32-shaft mechanical dobby loom (Louet Megado) showing the bars and pegs which determine the shafts to be lifted.
The computer system works through a computer which is attached to the loom. A simple binary code tells the dobby box whether
the shaft is to be on or off. If it is on, a little solenoid pushes forward to engage the raising mechanism on each shaft selected, similar to the peg on the lag. The sweep arm is pulled down with the pressing of the treadle which engages the raising mechanism and raises the selected shafts. As before, where you have two treadles, one lifts, and the other cancels the lift and advances the programme to the next lift.
AVL V-series dobby loom
Computer system for a dobby loom (Louet Megado)
The main advantage of the dobby system is that you have the ability to change from one lifting plan to another without having to clamber under your loom to change the tie-up. On older dobby looms, the main disadvantage is the wear and tear on your right leg, knee and hip, especially if you have many shafts and use lots of them together, as your right leg, knee and hip are lifting all the shafts you have selected. More modern versions have electronic assistance or compressed air assistance so you press a button either with your foot or your hand, and the power system you’ve bought operates the lifting of the shafts. Some dobby looms, especially ones built in the early 1900 – 1980s, have one treadle and are very tall. The treadle is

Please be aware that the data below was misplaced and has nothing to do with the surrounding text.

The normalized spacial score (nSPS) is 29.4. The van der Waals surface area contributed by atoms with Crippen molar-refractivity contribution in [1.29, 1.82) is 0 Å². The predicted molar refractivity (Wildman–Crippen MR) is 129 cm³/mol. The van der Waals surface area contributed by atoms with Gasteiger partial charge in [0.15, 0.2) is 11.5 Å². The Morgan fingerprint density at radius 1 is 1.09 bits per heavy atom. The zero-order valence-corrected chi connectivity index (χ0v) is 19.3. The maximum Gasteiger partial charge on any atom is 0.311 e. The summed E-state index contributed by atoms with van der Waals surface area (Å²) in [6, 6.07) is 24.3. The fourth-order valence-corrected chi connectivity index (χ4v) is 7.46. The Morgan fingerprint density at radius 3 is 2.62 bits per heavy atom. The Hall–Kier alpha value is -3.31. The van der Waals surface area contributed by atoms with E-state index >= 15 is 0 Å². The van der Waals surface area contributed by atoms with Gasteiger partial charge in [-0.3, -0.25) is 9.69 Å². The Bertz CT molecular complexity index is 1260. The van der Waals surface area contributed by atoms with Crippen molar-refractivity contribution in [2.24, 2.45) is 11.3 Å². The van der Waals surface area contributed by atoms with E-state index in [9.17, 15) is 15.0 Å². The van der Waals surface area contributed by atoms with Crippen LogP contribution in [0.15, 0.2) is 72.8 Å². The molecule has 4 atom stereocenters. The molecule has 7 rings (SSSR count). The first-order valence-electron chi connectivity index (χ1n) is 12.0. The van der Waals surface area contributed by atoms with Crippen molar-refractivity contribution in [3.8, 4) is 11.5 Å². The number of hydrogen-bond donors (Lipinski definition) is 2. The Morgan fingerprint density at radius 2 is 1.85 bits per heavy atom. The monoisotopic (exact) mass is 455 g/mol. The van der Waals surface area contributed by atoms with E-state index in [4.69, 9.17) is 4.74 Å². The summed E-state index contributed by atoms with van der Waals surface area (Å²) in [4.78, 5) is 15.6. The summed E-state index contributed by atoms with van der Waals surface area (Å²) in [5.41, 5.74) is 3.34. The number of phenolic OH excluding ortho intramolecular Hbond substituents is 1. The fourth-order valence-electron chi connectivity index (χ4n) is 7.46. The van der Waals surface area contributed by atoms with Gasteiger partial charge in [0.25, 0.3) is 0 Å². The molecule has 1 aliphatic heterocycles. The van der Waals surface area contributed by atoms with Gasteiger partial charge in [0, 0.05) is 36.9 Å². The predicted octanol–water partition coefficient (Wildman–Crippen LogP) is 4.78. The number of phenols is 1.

attached to a rope that goes right to the top of the loom – about 8 – 9 feet – and gives you the leverage to raise large numbers of shafts under tension with just your body weight. If you come across a George Wood dobby, that is what you will find. Quite often the preference of an overhung beater or an underslung beater can make a difference to which loom you buy. Ideally, you need to try out both versions to see which you prefer.
How do you choose between them?